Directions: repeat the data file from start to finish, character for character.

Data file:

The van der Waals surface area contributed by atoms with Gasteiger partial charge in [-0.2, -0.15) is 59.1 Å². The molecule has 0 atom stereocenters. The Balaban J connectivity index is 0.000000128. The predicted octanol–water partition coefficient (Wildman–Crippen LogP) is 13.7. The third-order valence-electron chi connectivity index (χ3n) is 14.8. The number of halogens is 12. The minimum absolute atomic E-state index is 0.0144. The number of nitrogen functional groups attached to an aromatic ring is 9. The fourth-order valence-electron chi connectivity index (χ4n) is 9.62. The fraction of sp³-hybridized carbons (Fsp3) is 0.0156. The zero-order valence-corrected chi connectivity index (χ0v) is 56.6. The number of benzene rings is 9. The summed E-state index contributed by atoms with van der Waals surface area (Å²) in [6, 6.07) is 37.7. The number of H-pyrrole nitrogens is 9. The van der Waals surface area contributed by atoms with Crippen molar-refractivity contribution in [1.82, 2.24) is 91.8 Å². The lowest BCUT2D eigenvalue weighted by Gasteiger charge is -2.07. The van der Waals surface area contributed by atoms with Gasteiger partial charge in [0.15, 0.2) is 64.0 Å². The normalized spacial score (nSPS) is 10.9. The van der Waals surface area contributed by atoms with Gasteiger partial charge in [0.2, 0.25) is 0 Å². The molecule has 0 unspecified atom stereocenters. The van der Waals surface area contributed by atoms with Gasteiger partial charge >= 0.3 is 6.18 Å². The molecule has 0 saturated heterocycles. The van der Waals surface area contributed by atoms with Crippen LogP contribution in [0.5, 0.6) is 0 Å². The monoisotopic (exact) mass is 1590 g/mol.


The van der Waals surface area contributed by atoms with Gasteiger partial charge in [-0.2, -0.15) is 59.1 Å². The molecule has 0 atom stereocenters. The Balaban J connectivity index is 0.000000128. The predicted octanol–water partition coefficient (Wildman–Crippen LogP) is 13.7. The third-order valence-electron chi connectivity index (χ3n) is 14.8. The number of halogens is 12. The minimum absolute atomic E-state index is 0.0144. The number of nitrogen functional groups attached to an aromatic ring is 9. The fourth-order valence-electron chi connectivity index (χ4n) is 9.62. The fraction of sp³-hybridized carbons (Fsp3) is 0.0156. The zero-order valence-corrected chi connectivity index (χ0v) is 56.6. The number of benzene rings is 9. The summed E-state index contributed by atoms with van der Waals surface area (Å²) in [6, 6.07) is 37.7. The number of H-pyrrole nitrogens is 9. The van der Waals surface area contributed by atoms with Crippen molar-refractivity contribution in [1.82, 2.24) is 91.8 Å². The lowest BCUT2D eigenvalue weighted by Gasteiger charge is -2.07. The van der Waals surface area contributed by atoms with Gasteiger partial charge in [0.15, 0.2) is 64.0 Å². The normalized spacial score (nSPS) is 10.9. The van der Waals surface area contributed by atoms with Gasteiger partial charge in [0.2, 0.25) is 0 Å². The molecule has 0 unspecified atom stereocenters. The van der Waals surface area contributed by atoms with Gasteiger partial charge >= 0.3 is 6.18 Å². The molecule has 0 saturated heterocycles. The van der Waals surface area contributed by atoms with Crippen LogP contribution in [0.5, 0.6) is 0 Å². The monoisotopic (exact) mass is 1590 g/mol.